Fairfield House was built in 1793 by Loyalist, William Fairfield, on the shore of Lake Ontario. It is one of several wood frame houses that remain from the Loyalist era.
A member of the same family built a similar house on the lakeshore in Bath to the west of Amherstview.
In 1959, after six generations of family occupancy, Fairfield House became the property of the Province of Ontario, which entrusted it to the St. Lawrence Parks Commission who operated and maintained the building until August 1998, when Fairfield House was donated to Loyalist Township. The house strongly reflects William Fairfield's New England background and was restored to its original Georgian style by the St. Lawrence Parks Commission.
in 2000, Fairfield House was named by the Canada Royal Architectural Institute to be one of the 250 best examples of Canadian architecture over the last 1,000 years. It was chosen mainly for its historical value as this colonial style home was among the first permanent structures built in Ontario by migrating Loyalist settlers.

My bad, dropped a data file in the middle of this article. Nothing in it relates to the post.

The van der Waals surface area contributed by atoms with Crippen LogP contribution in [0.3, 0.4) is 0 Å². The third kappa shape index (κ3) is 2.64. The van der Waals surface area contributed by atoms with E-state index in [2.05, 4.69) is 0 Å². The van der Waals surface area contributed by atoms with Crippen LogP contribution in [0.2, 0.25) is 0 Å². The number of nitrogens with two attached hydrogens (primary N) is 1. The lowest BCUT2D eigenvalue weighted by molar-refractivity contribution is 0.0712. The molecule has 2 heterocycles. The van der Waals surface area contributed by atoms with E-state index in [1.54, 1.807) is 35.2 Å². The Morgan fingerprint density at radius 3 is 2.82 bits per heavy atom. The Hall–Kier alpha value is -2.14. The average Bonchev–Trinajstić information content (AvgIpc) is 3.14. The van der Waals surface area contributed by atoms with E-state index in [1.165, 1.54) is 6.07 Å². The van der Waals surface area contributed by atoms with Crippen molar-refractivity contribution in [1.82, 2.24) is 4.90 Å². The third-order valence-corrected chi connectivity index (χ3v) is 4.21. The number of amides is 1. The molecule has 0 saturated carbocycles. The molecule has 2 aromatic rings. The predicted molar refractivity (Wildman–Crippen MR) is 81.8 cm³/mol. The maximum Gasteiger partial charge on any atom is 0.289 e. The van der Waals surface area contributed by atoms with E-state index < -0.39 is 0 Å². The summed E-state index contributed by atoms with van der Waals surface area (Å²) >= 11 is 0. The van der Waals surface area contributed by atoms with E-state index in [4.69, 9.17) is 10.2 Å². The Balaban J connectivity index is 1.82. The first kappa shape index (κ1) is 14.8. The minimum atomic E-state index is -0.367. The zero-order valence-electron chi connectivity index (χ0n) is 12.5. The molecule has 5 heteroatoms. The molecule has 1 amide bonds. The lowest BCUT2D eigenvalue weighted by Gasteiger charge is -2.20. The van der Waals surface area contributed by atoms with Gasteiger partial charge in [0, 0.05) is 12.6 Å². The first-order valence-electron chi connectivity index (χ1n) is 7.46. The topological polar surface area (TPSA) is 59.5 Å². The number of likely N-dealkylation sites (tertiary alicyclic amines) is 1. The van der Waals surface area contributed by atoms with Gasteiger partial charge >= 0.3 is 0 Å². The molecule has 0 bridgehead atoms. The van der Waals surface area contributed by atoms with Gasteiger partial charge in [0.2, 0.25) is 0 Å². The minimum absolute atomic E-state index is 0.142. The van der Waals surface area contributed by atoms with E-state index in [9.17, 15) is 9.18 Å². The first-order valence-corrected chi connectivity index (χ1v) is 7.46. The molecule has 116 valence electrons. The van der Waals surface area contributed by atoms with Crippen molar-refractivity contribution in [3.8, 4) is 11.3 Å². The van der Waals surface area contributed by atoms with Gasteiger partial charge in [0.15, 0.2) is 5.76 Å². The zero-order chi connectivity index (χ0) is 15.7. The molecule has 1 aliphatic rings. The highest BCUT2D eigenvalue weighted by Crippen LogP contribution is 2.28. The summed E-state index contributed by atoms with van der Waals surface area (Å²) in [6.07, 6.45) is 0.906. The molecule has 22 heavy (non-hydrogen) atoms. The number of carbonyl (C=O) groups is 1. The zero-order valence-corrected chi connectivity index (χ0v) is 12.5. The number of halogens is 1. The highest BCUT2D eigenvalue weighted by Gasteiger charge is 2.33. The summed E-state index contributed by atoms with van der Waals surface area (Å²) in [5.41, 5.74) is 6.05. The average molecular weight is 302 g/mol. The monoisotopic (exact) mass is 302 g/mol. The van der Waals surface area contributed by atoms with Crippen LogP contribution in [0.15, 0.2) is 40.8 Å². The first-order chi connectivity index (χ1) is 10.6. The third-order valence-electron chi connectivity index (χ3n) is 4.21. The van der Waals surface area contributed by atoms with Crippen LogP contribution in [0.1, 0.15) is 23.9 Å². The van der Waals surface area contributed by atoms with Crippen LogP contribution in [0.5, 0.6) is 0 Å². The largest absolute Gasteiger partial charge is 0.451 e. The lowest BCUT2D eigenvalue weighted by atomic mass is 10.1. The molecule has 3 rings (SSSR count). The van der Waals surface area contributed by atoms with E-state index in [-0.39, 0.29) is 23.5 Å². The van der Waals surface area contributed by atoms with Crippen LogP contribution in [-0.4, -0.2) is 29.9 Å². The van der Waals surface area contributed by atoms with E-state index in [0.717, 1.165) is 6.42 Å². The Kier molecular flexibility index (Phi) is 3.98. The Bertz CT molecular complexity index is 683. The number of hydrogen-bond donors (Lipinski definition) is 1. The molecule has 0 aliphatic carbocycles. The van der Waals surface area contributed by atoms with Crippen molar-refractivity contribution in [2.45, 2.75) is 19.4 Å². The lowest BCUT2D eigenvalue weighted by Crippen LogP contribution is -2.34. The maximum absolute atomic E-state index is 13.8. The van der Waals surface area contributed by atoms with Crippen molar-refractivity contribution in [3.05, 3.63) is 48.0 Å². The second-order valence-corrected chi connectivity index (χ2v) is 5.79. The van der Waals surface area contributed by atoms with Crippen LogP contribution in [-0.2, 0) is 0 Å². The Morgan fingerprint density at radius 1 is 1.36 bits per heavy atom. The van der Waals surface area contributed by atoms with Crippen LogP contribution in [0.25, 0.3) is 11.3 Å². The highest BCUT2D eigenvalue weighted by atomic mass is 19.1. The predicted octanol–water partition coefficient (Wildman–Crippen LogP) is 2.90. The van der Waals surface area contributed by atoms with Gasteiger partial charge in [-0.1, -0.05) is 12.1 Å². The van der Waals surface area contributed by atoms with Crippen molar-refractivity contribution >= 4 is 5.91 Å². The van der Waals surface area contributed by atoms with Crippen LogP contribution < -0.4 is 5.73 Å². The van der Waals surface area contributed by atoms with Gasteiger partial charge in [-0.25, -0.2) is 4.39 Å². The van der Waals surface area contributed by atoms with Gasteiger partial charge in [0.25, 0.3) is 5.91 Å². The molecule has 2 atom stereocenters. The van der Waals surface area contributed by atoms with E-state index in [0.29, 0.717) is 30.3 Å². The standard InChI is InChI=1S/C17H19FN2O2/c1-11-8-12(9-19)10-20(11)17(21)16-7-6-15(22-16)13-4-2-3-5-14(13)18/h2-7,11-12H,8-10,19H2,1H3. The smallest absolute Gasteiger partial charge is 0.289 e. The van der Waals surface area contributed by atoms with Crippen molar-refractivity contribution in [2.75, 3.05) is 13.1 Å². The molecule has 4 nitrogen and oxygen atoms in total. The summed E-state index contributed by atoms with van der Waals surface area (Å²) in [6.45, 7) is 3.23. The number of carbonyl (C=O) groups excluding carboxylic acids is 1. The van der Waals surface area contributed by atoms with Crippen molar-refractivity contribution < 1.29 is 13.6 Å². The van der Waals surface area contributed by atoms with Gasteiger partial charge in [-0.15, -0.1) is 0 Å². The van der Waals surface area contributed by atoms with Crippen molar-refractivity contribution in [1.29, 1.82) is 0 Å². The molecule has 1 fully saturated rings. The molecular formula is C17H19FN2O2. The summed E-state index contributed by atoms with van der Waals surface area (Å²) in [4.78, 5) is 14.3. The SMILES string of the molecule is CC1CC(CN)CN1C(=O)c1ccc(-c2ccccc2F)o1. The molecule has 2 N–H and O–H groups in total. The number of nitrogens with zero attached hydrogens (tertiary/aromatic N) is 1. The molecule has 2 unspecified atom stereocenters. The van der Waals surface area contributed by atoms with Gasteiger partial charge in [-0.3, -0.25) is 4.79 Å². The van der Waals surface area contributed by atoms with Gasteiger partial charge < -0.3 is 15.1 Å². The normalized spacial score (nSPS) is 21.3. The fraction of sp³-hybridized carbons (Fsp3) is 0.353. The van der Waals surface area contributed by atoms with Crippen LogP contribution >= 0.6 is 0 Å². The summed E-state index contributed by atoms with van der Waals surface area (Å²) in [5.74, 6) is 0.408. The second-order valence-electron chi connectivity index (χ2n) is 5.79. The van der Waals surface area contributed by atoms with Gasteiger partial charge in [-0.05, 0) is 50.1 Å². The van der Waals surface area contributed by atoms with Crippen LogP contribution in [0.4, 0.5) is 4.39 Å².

Fairfield House officially opened to the public in September 1984 with a visit by Her Majesty, Queen Elizabeth II. It operates today as a heritage house museum with guided tours from Canada Day until Labour Day. The house is situated in Fairfield Park, several acres of Amherstview waterfront, with a playground, picnic tables and barbeque area.
Fairfield House and Fairfield Park are easy to find. Watch for the Loyalist Parkway Gates marking the eastern end of the Loyalist Parkway.
4574 Loyalist Parkway, Amherstview